We usually expect our gifts and help to strengthen our relationship with recipients. But that doesn’t always happen. Indeed, givers are sometimes taken aback when recipients respond negatively. They often think things like:
After thinking about it and researching it, I think it’s safe to say that when our helpfulness or giving threatens the recipient’s self-esteem or decreases their sense of control (or both), they’re likely to react negatively. There are four conditions when this is more likely.
Condition 1: The recipient feels the help or gift implies their inferiority or incompetence and that’s hard on their self-esteem or feels insulting. Sometimes being in a position to provide help or to give highlights the giver’s competence or success and that makes the recipient feel incompetent, unsuccessful, or lower in status in comparison. A giver’s “delivery” can also be experienced as condescending or critical, leading to the recipient’s defensiveness. And when recipients feel like we’re helping or giving because we pity them, negative reactions are likely, because pitying someone implies their inferiority.
Condition 2: The recipient believes they cannot easily repay the giver or reciprocate, triggering burdensome feelings of indebtedness and guilt. This is especially an issue when the gift or assistance is large. Some recipients even experience this as an uncomfortable relationship power imbalance and reassert their power with rebellion or rudeness, or minimize the giver or the gift/help to reduce their dissonance.
Condition 3: The recipient experiences the giver’s intervention as an infringement of their personal freedom and autonomy. When people experience a loss of personal control they often become angry, reactive, and rebellious.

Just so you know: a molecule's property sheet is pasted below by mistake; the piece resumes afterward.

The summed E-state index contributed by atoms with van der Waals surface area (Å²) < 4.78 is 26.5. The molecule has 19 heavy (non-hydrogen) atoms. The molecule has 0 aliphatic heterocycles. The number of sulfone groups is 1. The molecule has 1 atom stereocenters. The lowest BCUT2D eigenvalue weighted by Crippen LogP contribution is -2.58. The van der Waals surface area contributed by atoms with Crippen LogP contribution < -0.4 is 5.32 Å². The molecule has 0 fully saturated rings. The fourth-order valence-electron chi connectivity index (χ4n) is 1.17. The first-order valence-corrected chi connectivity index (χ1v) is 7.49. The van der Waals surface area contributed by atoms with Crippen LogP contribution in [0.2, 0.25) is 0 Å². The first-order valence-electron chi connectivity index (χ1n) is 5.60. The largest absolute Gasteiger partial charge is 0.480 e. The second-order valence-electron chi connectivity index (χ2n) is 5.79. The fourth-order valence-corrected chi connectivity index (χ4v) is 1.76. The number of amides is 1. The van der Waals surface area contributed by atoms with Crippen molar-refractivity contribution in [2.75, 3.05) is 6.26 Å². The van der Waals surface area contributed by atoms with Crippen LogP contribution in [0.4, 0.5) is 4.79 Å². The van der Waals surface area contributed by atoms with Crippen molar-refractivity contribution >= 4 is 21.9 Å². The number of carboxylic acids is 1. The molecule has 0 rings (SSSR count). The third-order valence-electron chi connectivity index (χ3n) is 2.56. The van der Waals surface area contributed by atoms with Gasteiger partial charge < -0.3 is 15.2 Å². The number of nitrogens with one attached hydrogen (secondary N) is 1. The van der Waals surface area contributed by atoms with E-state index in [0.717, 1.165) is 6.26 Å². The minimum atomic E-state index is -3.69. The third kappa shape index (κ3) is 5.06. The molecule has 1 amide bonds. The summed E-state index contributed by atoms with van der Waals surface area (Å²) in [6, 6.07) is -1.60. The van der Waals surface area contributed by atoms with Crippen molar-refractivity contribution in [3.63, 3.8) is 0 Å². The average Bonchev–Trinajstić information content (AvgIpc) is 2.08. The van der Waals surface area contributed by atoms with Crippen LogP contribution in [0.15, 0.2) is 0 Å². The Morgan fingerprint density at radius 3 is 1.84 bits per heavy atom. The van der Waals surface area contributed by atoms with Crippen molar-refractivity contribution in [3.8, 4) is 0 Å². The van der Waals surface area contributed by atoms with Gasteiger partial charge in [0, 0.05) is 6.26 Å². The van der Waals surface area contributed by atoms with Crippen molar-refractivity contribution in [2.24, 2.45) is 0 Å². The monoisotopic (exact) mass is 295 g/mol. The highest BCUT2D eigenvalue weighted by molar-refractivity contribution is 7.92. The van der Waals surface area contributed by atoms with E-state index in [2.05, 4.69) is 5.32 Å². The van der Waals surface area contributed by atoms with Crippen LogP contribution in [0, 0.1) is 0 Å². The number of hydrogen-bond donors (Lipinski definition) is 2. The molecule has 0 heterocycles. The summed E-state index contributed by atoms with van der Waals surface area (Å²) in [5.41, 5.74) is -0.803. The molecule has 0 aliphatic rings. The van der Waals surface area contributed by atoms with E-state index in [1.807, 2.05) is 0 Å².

It’s worth noting that some people have particularly strong feelings about their personal freedom and are especially quick to perceive helpfully intended intervention as an affront to their privacy and dignity or as a violation of their individual right to do as they please (toddlers, teens, and people with particular personality traits are prone to these perceptions).
Condition 4: The recipient feels the helping or giving doesn’t arise out of care for them but out of duty, or only because it’s required or expected (for example, as part of your role as parent, stepparent, or sibling). Likewise, if they think you’re only doing it so you can feel like (or look like) a good person, or that you’re trying to change them because they embarrass you.
We only have limited control over how recipients perceive our intentions and respond to our assistance and gifts. The above conditions don’t even have to be true for your giving to negatively impact your relationship with a recipient. All that’s required is a belief in their truth (this is one reason why negative reactions from recipients can catch givers off-guard). But negative reactions usually mean we should reconsider our giving in that relationship. Among other things, this may mean:
Above all, remember that helping, giving, and receiving are complicated because people vary and human relationships are complex. Good intentions aren’t enough for successful helping and giving. Finesse and sensitivity are required to prevent your generosity from backfiring.
For my other blogs on the topic of healthy/unhealthy helping and giving see:
Burn, S.M. (2016). Unhealthy Helping: A Psychological Guide to Overcoming Codependence, Enabling, & Other Dysfunctional Giving.
Fisher, J. D., Nadler, A., & Whitcher-Alagna, S. (1982). Recipient reactions to aid. Psychological Bulletin, 91, 27-54.
Nadler, A., & Fisher, J.D. (1986). The role of threat to self-esteem and perceived control in recipient reaction to help: Theory development and empirical validation. Advances in Experimental Social Psychology, 19, 81-122.